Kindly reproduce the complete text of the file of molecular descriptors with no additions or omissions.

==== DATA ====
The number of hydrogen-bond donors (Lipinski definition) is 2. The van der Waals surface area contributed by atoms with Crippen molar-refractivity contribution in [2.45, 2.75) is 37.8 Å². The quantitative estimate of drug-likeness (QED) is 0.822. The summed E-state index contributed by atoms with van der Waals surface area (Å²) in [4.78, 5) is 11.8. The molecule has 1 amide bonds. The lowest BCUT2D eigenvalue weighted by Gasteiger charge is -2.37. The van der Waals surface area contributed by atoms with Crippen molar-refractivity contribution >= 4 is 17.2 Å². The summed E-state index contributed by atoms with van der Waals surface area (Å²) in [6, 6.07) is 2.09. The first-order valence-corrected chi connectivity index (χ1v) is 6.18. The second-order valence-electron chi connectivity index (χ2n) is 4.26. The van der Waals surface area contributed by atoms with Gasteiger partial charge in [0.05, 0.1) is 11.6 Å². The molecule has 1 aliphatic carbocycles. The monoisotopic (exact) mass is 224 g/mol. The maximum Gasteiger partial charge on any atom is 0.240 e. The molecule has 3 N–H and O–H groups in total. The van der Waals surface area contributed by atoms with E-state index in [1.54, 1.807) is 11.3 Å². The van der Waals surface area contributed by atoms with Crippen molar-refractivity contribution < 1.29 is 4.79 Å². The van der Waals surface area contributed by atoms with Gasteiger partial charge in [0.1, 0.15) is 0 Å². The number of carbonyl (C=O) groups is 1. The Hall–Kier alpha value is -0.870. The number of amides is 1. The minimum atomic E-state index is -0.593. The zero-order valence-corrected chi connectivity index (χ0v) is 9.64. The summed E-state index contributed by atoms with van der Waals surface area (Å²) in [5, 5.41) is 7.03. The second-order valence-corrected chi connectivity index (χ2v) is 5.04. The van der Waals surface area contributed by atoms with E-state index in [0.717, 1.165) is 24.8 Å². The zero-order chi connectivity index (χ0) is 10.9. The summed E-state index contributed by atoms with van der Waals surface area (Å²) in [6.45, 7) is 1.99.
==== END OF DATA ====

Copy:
The number of hydrogen-bond donors (Lipinski definition) is 2. The van der Waals surface area contributed by atoms with Crippen molar-refractivity contribution in [2.45, 2.75) is 37.8 Å². The quantitative estimate of drug-likeness (QED) is 0.822. The summed E-state index contributed by atoms with van der Waals surface area (Å²) in [4.78, 5) is 11.8. The molecule has 1 amide bonds. The lowest BCUT2D eigenvalue weighted by Gasteiger charge is -2.37. The van der Waals surface area contributed by atoms with Crippen molar-refractivity contribution >= 4 is 17.2 Å². The summed E-state index contributed by atoms with van der Waals surface area (Å²) in [6, 6.07) is 2.09. The first-order valence-corrected chi connectivity index (χ1v) is 6.18. The second-order valence-electron chi connectivity index (χ2n) is 4.26. The van der Waals surface area contributed by atoms with Gasteiger partial charge in [0.05, 0.1) is 11.6 Å². The molecule has 1 aliphatic carbocycles. The monoisotopic (exact) mass is 224 g/mol. The maximum Gasteiger partial charge on any atom is 0.240 e. The molecule has 3 N–H and O–H groups in total. The van der Waals surface area contributed by atoms with E-state index in [1.54, 1.807) is 11.3 Å². The van der Waals surface area contributed by atoms with Crippen molar-refractivity contribution < 1.29 is 4.79 Å². The van der Waals surface area contributed by atoms with Gasteiger partial charge in [0.1, 0.15) is 0 Å². The number of carbonyl (C=O) groups is 1. The Hall–Kier alpha value is -0.870. The number of amides is 1. The minimum atomic E-state index is -0.593. The zero-order valence-corrected chi connectivity index (χ0v) is 9.64. The summed E-state index contributed by atoms with van der Waals surface area (Å²) in [5, 5.41) is 7.03. The second-order valence-corrected chi connectivity index (χ2v) is 5.04. The van der Waals surface area contributed by atoms with E-state index in [0.717, 1.165) is 24.8 Å². The zero-order chi connectivity index (χ0) is 10.9. The summed E-state index contributed by atoms with van der Waals surface area (Å²) in [6.45, 7) is 1.99.